Community vitality

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The study of measuring community vitality is relatively a new subject. Not much research has been done on it. For meaningful development and vitality of the community the emphasis on the quality of life of the community, not just on the economic aspects of it, is clearly important. This is because research has shown that an increase in material well-being over time does not increase the happiness of the people (Blanchflower and Oswald 2000; Diener and Oishi 2000; Myers 2000; Kenny 1999; Lane 1998; and Easterlin 1974, 1995; cited in Frey and Stutzer 2002). An increase in income definitely raises the happiness of the people with low income, but stops to do so beyond a certain level (Inglehart 1999). Besides an excessive focus on material development has led to a diminished sense of community in some countries.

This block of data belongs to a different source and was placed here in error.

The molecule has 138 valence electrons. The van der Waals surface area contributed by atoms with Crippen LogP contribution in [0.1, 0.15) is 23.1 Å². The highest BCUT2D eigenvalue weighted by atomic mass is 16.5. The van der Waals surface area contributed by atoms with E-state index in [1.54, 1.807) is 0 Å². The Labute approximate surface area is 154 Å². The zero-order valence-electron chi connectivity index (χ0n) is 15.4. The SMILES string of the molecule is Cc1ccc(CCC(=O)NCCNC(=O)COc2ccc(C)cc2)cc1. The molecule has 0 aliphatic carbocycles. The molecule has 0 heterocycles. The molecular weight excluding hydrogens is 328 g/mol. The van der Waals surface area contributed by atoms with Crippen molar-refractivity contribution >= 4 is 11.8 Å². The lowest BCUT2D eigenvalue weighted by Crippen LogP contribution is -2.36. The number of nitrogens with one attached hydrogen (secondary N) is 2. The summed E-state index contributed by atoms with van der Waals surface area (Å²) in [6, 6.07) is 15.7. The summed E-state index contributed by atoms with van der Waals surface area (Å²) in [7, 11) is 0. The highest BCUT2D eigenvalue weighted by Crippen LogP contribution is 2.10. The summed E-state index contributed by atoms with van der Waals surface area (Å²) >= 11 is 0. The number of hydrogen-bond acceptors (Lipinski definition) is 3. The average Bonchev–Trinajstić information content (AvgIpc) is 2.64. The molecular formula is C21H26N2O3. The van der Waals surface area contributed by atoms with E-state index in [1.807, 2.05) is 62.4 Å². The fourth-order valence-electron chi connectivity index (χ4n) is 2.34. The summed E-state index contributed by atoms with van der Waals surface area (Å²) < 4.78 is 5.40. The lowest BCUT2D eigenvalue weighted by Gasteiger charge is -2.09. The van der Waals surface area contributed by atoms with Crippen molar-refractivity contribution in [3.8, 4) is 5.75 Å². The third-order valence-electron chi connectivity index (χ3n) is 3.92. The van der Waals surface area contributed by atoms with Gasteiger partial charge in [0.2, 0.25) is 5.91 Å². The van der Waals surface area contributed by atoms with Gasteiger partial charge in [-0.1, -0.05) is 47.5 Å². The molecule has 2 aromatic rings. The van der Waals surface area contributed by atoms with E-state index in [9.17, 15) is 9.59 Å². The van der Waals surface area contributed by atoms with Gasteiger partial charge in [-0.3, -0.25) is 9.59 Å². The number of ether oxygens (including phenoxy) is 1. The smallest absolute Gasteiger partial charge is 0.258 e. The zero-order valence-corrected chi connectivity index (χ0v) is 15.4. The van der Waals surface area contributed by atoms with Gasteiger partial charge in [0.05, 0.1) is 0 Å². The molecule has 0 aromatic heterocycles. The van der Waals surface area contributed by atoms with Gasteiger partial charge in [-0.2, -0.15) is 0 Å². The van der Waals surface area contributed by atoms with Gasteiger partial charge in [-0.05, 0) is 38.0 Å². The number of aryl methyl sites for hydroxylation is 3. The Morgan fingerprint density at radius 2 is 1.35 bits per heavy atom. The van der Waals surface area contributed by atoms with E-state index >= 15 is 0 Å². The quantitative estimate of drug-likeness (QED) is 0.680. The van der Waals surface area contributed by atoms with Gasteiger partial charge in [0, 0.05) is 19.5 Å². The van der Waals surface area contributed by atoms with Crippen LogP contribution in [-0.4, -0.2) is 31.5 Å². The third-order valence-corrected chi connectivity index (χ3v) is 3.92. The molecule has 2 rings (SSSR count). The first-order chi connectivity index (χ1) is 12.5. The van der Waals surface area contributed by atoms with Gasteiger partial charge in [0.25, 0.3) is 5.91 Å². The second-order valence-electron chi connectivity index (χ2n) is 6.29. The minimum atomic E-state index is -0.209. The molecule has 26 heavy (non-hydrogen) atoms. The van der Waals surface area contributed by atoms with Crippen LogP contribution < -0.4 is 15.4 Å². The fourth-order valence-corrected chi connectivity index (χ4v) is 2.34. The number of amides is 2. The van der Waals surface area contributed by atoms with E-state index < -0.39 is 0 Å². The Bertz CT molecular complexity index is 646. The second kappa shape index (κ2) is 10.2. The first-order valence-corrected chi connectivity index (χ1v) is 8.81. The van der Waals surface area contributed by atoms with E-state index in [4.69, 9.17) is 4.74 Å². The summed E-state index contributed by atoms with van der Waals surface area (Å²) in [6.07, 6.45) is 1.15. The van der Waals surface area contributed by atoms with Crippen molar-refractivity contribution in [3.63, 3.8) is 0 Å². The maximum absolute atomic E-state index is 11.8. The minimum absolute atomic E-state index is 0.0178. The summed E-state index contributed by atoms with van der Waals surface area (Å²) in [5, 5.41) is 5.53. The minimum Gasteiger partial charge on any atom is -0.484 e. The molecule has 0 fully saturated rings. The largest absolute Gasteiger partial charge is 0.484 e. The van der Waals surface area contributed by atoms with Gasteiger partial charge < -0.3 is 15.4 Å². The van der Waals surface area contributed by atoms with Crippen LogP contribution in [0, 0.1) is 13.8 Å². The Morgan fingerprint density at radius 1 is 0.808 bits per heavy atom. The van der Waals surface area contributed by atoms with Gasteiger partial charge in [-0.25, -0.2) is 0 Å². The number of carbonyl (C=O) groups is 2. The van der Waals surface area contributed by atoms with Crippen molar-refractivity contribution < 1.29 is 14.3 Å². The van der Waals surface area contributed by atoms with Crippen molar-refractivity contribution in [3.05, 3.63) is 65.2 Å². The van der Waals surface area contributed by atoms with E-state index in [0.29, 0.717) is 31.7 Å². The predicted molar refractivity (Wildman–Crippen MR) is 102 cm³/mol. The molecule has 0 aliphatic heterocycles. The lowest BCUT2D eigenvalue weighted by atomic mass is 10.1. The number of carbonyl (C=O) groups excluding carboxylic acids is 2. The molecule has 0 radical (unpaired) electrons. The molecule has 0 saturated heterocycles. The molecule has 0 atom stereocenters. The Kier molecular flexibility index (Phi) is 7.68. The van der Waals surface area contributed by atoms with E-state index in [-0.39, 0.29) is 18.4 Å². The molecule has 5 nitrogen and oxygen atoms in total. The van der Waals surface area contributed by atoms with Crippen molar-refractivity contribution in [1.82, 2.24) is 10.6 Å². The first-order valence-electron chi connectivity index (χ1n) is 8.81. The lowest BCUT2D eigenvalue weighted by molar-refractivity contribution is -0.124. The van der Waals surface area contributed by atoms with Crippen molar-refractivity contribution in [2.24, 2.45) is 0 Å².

Definitions of community are varied, but show three general characteristics: it is a social group, people in it have common activities and experiences, and it occupies a definite territorial area (Hoffer 1931). This paper is mainly concerned with geographic communities of people living in villages and towns.

This study pertains to determinants and methods that could maximize well-being and vitality of the community, as well as revitalize moribund communities. It examines interactions and relationships within and, to some extent, across communities. By looking at specific dimensions of community vitality, such as  giving and volunteering, social cohesion, safety, family, and duration of stay in the community; this paper gives some ideas on the state of community vitality in Bhutan. Relationships between these variables are also analysed.